This is a family favourite. I only had to substitute spring onions for the onions and water for the stock. I added extra salt and pepper to boost the flavour. It was still really good, and nobody missed the stock.

Get the braised cabbage recipe from FOOD.

Pear crumble

We don’t often have dessert, but since I had time, I made a pear crumble (pears are the only low-salicylate fruit) with margarine, oats and brown sugar. I served it with So Good Vanilla Bliss ice cream, which is one of the few FAILSAFE ice creams. This was a winner too – actually any dessert is a winner, except an adzuki bean pudding we had once!

I didn’t get a picture of the crumble, but you know what crumble looks like, don’t you?

The plan

The diet seems a bit less terrifying than it did 15 years ago. Maybe it’s because being vegan has taught me a lot about substituting ingredients, or maybe it’s that the family have grown up and are less fussy eaters…but probably it’s because we know it will (hopefully) only be this strict for a few weeks.

So what happens then? Hopefully the dietitian will be able to help me figure out where my (probably fairly high) salicylate threshold lies and I’ll be able to manage my diet so that I can still eat spinach and miso and tempeh and almonds and eggplant, and all my other (super-high-salicylate) favourite foods sometimes, but just not all the time. I can live with that.

And, best of all, I can be confident that I won’t be troubled by surprise ‘digestive symptoms’ again.

Want to know more about salicylates and food intolerance?

I originally tried the elimination diet back in the 90s because my 5 year old had funny symptoms like puffy eyes, stomach aches and sleepiness. We all followed the diet and to my surprise, I reacted more strongly than anyone else in the family. It didn’t cause me too many problems if I watched my diet a bit. Apparently, I probably have a fairly high threshold, and as I got lazier (and more forgetful) over the years, my levels built up causing the recent problems.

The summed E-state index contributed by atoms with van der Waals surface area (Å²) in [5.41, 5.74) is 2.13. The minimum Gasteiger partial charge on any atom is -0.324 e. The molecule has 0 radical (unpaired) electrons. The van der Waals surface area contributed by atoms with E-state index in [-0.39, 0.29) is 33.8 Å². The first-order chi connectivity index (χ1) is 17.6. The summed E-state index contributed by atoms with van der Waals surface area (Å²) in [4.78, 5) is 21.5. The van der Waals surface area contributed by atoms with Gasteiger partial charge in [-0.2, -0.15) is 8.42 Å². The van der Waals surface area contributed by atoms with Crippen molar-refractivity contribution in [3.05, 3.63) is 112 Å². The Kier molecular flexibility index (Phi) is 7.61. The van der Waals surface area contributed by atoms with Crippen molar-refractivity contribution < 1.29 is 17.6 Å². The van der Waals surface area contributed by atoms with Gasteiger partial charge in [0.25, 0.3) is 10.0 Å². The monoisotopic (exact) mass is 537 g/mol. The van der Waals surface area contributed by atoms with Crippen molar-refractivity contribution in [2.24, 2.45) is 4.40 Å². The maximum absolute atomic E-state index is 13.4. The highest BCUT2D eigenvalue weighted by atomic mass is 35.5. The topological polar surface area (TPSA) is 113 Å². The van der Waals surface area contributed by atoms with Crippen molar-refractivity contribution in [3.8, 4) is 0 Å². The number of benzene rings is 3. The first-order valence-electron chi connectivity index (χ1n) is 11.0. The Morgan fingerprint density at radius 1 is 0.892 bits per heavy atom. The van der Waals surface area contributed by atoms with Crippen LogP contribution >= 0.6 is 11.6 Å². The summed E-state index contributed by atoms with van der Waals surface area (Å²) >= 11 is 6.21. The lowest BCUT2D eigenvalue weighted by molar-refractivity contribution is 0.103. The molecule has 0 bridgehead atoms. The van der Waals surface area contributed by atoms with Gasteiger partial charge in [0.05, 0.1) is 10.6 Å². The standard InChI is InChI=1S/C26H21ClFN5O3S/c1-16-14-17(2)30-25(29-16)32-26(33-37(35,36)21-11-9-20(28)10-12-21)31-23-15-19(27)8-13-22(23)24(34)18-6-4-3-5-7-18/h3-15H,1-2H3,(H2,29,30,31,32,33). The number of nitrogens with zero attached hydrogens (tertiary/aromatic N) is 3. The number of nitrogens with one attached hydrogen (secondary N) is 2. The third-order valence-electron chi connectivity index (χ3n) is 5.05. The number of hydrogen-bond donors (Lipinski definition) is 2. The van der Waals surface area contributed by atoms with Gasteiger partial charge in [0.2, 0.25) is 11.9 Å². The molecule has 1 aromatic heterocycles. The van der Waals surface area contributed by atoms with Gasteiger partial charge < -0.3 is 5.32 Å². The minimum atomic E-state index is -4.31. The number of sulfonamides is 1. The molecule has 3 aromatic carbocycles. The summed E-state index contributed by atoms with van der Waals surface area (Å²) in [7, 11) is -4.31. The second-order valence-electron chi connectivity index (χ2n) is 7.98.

If you have symptoms that might be caused by food intolerance, it’s really worth checking out.

Watch this introduction by Sue Dengate.

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10 thoughts on “FAILSAFE and vegan – it can be done!

  1. Sorry to hear about your digestive problems but nice that you seem so on top of it. I think this is the diet my friends follow – I even checked a recipe she gave me and it is from a Sue Dengate Failsafe cookbook (for gingerbread that was really good – it has an egg in it but if you are able to find egg replacers that work in the diet I am sure you could make it if you are that way inclined). Good luck with the diet and finding some balance

  2. I know quite a few people who are or have been FAILSAFE in the past and they felt looooads better. I read Sue’s books some years ago when my son’s eczema was terrible!

    • Wow! I only know one person who has even heard of it. Maybe because it wasn’t so big when my kids were younger. I know I feel a lot better already – but I was going through the withdrawal and was feeling rather fuzzy-headed when I wrote this post.